__________________________________

[1] The Pope’s actual birth name

A Mosque in Munich – Book review

The following review appeared recently in the English language daily ‘Hürriyet Daily News’ – an interesting chapter in an on-going tale of woe: US encouragement of extremist groups for its own dubious purposes.

A Mosque in Munich: Nazis, the CIA, and the Rise of the Muslim Brotherhood’ by Ian Johnson (Mariner Books, 336 pages, $16)

2012005947William ARMSTRONG

Everyone knows by now about U.S. backing for the mujahedeen in Afghanistan against the Soviet Union in the 1980s – Exhibit A for those shaking their heads at Washington’s foreign policy blunders in the Muslim world. Rather less widely known, at least until this book was written by former Wall Street Journal reporter Ian Johnson, was how that support had precedents at the start of the Cold War in post-World War II Europe, when U.S. and German intelligence jostled for influence over various Muslim groups as anti-communist instruments to undermine the USSR. With a cast including Nazis, the CIA, the German intelligence agency, the Muslim Brotherhood, and a host of flamboyant individual characters, the subject matter certainly makes for a spectacular title.

Johnson begins the tale back in the war, when the Nazis recruited proxy forces from the Muslims of Central Asia and the Caucasus to fight the Soviets on the Eastern Front. After hostilities ended, many ex-soldiers of these units found themselves living in West Germany, as did other Nazi collaborators from the Soviet Union’s Muslim regions and those who were able to flee Stalin’s Russia. Before long, the attention of post-war German and U.S. intelligence agencies would turn to these groups as intelligence sources and voices in the West’s propaganda war against the godless communist bloc behind the Iron Curtain.

The mosque in the book’s title is the Islamic Center of Munich, which started out as a humble community center for Central Asian Muslim refugees in Germany after the war. In subsequent years, however, it would develop to become a hub for U.S. and German governments and several prominent Muslims to jostle for influence at the center of Europe. The U.S. placed its bets with Said Ramadan, one of the leaders of the Muslim Brotherhood exiled by the Nasser regime in Egypt, who is today better known as the father of prominent Swiss Muslim intellectual Tariq Ramadan. The elder Ramadan eventually emerged as the authority at the top of the mosque, which although very humble (it was originally located next to a rubbish tip) ended up becoming the controversial center of a wide range of Islamist activity across Europe, “a center of international Islamism” in Johnson’s words. Read the full article.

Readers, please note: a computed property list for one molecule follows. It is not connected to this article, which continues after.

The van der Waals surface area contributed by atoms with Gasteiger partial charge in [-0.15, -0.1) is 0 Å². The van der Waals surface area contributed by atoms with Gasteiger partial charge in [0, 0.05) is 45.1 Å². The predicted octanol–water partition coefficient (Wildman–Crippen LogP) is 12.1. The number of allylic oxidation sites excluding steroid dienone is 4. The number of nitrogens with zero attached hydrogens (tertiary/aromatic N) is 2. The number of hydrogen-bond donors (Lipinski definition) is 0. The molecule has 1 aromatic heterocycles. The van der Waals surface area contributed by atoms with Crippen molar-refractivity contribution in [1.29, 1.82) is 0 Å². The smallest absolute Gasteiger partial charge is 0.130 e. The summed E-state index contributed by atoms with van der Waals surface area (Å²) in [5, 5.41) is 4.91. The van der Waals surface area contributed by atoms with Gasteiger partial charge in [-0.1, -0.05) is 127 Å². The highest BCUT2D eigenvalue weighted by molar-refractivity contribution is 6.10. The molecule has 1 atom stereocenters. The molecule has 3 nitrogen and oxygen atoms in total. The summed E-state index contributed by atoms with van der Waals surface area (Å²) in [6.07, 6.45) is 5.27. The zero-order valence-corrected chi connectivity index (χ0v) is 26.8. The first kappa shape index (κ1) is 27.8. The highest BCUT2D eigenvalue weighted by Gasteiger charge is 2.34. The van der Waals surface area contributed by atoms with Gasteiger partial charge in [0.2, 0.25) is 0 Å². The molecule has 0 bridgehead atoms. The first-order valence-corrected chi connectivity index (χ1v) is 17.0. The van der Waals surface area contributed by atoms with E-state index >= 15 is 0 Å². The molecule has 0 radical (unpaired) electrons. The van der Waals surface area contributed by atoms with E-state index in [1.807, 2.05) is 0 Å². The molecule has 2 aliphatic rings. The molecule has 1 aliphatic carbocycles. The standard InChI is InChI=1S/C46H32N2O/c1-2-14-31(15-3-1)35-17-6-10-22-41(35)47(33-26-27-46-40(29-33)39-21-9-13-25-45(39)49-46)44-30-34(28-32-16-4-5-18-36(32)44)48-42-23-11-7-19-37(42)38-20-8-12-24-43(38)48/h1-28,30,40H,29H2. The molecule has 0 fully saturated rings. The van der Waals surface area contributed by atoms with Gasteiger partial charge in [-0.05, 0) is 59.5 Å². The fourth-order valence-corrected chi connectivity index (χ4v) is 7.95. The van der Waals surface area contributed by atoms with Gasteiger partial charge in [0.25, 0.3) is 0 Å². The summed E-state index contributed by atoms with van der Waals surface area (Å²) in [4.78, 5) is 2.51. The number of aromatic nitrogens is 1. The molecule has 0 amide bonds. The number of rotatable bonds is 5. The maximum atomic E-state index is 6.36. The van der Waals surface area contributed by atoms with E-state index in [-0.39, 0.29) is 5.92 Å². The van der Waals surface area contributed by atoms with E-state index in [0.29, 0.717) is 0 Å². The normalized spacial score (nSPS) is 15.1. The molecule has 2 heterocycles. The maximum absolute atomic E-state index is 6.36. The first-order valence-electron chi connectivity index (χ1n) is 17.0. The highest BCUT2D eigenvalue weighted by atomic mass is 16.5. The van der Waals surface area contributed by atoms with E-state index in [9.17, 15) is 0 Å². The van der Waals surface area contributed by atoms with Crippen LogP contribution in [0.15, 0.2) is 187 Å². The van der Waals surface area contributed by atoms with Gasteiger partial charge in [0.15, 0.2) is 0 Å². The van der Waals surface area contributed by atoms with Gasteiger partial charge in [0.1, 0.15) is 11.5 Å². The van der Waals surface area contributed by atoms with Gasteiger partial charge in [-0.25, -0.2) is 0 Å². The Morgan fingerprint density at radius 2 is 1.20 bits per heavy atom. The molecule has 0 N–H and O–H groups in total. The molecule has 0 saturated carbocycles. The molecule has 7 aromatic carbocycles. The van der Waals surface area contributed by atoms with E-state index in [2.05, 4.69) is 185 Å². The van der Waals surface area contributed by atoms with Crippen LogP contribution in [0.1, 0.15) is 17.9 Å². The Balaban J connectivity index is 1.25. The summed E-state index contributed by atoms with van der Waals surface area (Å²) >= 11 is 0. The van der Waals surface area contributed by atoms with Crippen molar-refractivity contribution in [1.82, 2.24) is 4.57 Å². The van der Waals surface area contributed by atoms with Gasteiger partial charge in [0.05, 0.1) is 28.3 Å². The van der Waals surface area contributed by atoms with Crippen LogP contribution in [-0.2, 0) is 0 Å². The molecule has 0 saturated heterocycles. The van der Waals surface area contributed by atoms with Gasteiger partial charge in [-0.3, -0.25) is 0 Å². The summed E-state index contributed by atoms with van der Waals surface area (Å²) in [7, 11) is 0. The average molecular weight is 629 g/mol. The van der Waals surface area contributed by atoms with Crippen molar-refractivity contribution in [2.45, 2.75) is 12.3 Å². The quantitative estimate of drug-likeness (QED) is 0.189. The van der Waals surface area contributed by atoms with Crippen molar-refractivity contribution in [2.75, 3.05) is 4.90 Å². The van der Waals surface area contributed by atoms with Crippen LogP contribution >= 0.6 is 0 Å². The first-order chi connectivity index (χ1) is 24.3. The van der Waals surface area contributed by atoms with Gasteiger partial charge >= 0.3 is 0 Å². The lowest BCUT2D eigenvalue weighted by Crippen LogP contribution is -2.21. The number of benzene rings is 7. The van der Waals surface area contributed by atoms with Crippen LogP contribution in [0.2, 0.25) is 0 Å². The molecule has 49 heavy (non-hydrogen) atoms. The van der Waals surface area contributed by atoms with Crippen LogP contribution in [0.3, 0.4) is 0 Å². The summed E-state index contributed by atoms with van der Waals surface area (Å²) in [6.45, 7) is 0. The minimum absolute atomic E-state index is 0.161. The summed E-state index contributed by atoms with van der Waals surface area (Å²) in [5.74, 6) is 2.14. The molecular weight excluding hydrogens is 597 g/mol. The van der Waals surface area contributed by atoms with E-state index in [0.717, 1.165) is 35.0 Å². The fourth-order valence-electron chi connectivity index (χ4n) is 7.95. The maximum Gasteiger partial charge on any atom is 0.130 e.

Cultural Amnesia – Islamic contributions to modern science and technology

It gives you some idea of the wealth of the Ottoman sultans that the stables of the old Topkapı Palace have been converted into a moderately large museum; not actually dedicated to equestrian pursuits, but housing Istanbul’s Museum of Science and Technology in Islam.

Professor Fuat Sezgin, specialist in Islamic science and technology

Professor Fuat Sezgin, specialist in Islamic science and technology

Well, you might think it’s a long name for a museum that won’t contain very much – but you’d be wrong. The MSTI (or in Turkish, İBTTM) features displays and models in fifteen scientific fields from a thousand years of high Islamic culture, beginning in the 7th century and ending at the start of the 17th when Western Europe took over as the centre of scientific research and discovery. Somewhat unusually for a museum in this country, the displays are fully and clearly explained by text in four languages, German, French and English as well as Turkish.

The linguistic competence, and in fact the foundation of the museum itself, are attributable to Professor Fuat Sezgin, professor emeritus at the Johann Wolfgang Goethe University in Frankfurt, Germany. Professor Sezgin taught at Istanbul University until 1960 when he, along with many other intellectuals, was removed from office after the military coup in May of that year. Escaping the fate of the unfortunate prime minister at the time, Prof. Sezgin made his way to Germany where he embarked on a successful academic career specialising in the history of Arab-Islamic science, helping to found a museum in Frankfurt with replicas of historical scientific instruments, tools and maps.

Museum of Science and Technology in Islam, Istanbul

Museum of Science and Technology in Islam, Istanbul

Several government ministers and the mayor of Istanbul visited the German museum, and were so impressed that they decided to support the establishment of a similar institution in Turkey’s largest city. The old Topkapı Palace stables in the beautiful Gülhane Park had just been renovated, and the museum was opened in 2008 with models and displays related to astronomy, mathematics, geography, physics, chemistry and other sciences.

Turkey’s president, Tayyip Erdoğan has once again provoked mirth in some circles with his claim just the other day that Muslim sailors had discovered the American continent 300 years before Columbus. Well, some criticism is justified, given that it was actually Native Americans who stumbled upon the place around 12,000 years before Vikings, Portuguese or Muslims even thought about looking – and Americans have been giving thanks as usual this week for their support of the early colonists from England. Nevertheless, Mr Erdoğan has an ally in Professor Sezgin who claims that Islamic scholars had accurately calculated latitude and longitude, and created a partial map of the American continent by the early 15th century at the latest.